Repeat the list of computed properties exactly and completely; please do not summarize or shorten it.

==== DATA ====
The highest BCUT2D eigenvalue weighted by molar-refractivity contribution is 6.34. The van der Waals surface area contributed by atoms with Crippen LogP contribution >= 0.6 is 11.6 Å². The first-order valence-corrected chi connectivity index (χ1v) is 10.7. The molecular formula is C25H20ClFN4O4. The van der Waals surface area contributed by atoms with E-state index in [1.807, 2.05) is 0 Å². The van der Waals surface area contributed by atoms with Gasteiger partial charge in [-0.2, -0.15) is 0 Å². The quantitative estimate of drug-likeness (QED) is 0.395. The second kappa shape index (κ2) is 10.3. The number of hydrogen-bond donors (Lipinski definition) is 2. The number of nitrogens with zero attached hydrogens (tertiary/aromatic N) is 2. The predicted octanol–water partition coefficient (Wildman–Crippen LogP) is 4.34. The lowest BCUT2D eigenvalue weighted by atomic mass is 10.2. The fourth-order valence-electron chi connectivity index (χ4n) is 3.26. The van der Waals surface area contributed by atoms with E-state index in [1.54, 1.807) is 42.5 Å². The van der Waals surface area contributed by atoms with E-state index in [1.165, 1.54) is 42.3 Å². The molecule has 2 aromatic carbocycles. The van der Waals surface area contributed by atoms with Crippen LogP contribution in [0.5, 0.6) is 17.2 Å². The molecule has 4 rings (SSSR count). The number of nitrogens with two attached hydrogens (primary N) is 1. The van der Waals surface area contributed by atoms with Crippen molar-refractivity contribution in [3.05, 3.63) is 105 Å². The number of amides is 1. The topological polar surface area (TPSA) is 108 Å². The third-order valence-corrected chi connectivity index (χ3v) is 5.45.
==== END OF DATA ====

The highest BCUT2D eigenvalue weighted by molar-refractivity contribution is 6.34. The van der Waals surface area contributed by atoms with Crippen LogP contribution >= 0.6 is 11.6 Å². The first-order valence-corrected chi connectivity index (χ1v) is 10.7. The molecular formula is C25H20ClFN4O4. The van der Waals surface area contributed by atoms with E-state index in [1.807, 2.05) is 0 Å². The van der Waals surface area contributed by atoms with Gasteiger partial charge in [-0.2, -0.15) is 0 Å². The quantitative estimate of drug-likeness (QED) is 0.395. The second kappa shape index (κ2) is 10.3. The number of hydrogen-bond donors (Lipinski definition) is 2. The number of nitrogens with zero attached hydrogens (tertiary/aromatic N) is 2. The predicted octanol–water partition coefficient (Wildman–Crippen LogP) is 4.34. The lowest BCUT2D eigenvalue weighted by atomic mass is 10.2. The fourth-order valence-electron chi connectivity index (χ4n) is 3.26. The van der Waals surface area contributed by atoms with E-state index in [1.54, 1.807) is 42.5 Å². The van der Waals surface area contributed by atoms with E-state index in [1.165, 1.54) is 42.3 Å². The molecule has 2 aromatic carbocycles. The van der Waals surface area contributed by atoms with Crippen LogP contribution in [0.5, 0.6) is 17.2 Å². The molecule has 4 rings (SSSR count). The number of nitrogens with two attached hydrogens (primary N) is 1. The van der Waals surface area contributed by atoms with Crippen molar-refractivity contribution in [3.05, 3.63) is 105 Å². The number of amides is 1. The topological polar surface area (TPSA) is 108 Å². The third-order valence-corrected chi connectivity index (χ3v) is 5.45.